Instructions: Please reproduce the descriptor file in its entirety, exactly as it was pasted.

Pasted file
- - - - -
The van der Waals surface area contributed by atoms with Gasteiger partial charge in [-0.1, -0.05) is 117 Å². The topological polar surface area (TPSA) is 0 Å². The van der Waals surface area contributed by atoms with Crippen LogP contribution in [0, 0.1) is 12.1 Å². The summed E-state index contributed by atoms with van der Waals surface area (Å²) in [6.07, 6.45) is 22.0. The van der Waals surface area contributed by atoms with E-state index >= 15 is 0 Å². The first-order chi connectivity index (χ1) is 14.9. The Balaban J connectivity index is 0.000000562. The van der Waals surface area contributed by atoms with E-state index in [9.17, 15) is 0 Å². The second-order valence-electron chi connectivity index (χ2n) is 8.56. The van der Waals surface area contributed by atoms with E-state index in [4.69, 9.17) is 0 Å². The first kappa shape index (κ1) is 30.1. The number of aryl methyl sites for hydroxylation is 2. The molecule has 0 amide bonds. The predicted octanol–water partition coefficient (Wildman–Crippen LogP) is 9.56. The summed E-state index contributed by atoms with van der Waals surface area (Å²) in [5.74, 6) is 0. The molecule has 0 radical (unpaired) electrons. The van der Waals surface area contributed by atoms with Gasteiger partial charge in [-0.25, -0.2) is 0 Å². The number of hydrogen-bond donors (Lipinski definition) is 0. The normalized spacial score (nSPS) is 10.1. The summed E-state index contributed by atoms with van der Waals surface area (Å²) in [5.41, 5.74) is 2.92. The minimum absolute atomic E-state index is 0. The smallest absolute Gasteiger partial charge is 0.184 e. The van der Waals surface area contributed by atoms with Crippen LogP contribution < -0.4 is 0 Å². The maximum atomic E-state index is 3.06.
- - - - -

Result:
The van der Waals surface area contributed by atoms with Gasteiger partial charge in [-0.1, -0.05) is 117 Å². The topological polar surface area (TPSA) is 0 Å². The van der Waals surface area contributed by atoms with Crippen LogP contribution in [0, 0.1) is 12.1 Å². The summed E-state index contributed by atoms with van der Waals surface area (Å²) in [6.07, 6.45) is 22.0. The van der Waals surface area contributed by atoms with E-state index >= 15 is 0 Å². The first-order chi connectivity index (χ1) is 14.9. The Balaban J connectivity index is 0.000000562. The van der Waals surface area contributed by atoms with E-state index in [9.17, 15) is 0 Å². The second-order valence-electron chi connectivity index (χ2n) is 8.56. The van der Waals surface area contributed by atoms with E-state index in [4.69, 9.17) is 0 Å². The first kappa shape index (κ1) is 30.1. The number of aryl methyl sites for hydroxylation is 2. The molecule has 0 amide bonds. The predicted octanol–water partition coefficient (Wildman–Crippen LogP) is 9.56. The summed E-state index contributed by atoms with van der Waals surface area (Å²) in [5.74, 6) is 0. The molecule has 0 radical (unpaired) electrons. The van der Waals surface area contributed by atoms with Gasteiger partial charge in [-0.25, -0.2) is 0 Å². The number of hydrogen-bond donors (Lipinski definition) is 0. The normalized spacial score (nSPS) is 10.1. The summed E-state index contributed by atoms with van der Waals surface area (Å²) in [5.41, 5.74) is 2.92. The minimum absolute atomic E-state index is 0. The smallest absolute Gasteiger partial charge is 0.184 e. The van der Waals surface area contributed by atoms with Crippen LogP contribution < -0.4 is 0 Å². The maximum atomic E-state index is 3.06.